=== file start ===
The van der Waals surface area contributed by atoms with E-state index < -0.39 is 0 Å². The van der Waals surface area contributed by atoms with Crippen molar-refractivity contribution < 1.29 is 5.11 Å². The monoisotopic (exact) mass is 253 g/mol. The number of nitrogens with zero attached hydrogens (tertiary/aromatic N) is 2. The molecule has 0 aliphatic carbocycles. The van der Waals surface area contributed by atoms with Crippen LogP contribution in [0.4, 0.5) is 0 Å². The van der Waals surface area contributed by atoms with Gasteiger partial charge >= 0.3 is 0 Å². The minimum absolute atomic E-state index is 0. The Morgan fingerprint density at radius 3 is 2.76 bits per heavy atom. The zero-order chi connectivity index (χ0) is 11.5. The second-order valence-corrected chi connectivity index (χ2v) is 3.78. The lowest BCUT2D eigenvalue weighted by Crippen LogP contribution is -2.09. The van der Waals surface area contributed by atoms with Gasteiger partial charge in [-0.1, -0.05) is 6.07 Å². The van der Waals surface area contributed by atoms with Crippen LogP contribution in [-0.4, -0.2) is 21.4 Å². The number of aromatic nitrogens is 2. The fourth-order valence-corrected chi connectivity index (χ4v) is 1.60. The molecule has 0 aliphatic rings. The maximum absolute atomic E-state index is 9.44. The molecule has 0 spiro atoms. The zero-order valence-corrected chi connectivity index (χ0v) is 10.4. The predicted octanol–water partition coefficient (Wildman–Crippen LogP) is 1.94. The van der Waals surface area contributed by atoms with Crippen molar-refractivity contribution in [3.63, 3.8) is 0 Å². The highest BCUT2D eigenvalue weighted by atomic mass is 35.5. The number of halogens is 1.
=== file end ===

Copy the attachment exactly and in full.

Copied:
The van der Waals surface area contributed by atoms with E-state index < -0.39 is 0 Å². The van der Waals surface area contributed by atoms with Crippen molar-refractivity contribution < 1.29 is 5.11 Å². The monoisotopic (exact) mass is 253 g/mol. The number of nitrogens with zero attached hydrogens (tertiary/aromatic N) is 2. The molecule has 0 aliphatic carbocycles. The van der Waals surface area contributed by atoms with Crippen LogP contribution in [0.4, 0.5) is 0 Å². The van der Waals surface area contributed by atoms with Gasteiger partial charge >= 0.3 is 0 Å². The minimum absolute atomic E-state index is 0. The Morgan fingerprint density at radius 3 is 2.76 bits per heavy atom. The zero-order chi connectivity index (χ0) is 11.5. The second-order valence-corrected chi connectivity index (χ2v) is 3.78. The lowest BCUT2D eigenvalue weighted by Crippen LogP contribution is -2.09. The van der Waals surface area contributed by atoms with Gasteiger partial charge in [-0.1, -0.05) is 6.07 Å². The van der Waals surface area contributed by atoms with Crippen LogP contribution in [-0.4, -0.2) is 21.4 Å². The number of aromatic nitrogens is 2. The fourth-order valence-corrected chi connectivity index (χ4v) is 1.60. The molecule has 0 aliphatic rings. The maximum absolute atomic E-state index is 9.44. The molecule has 0 spiro atoms. The zero-order valence-corrected chi connectivity index (χ0v) is 10.4. The predicted octanol–water partition coefficient (Wildman–Crippen LogP) is 1.94. The van der Waals surface area contributed by atoms with Crippen molar-refractivity contribution in [3.63, 3.8) is 0 Å². The highest BCUT2D eigenvalue weighted by atomic mass is 35.5. The number of halogens is 1.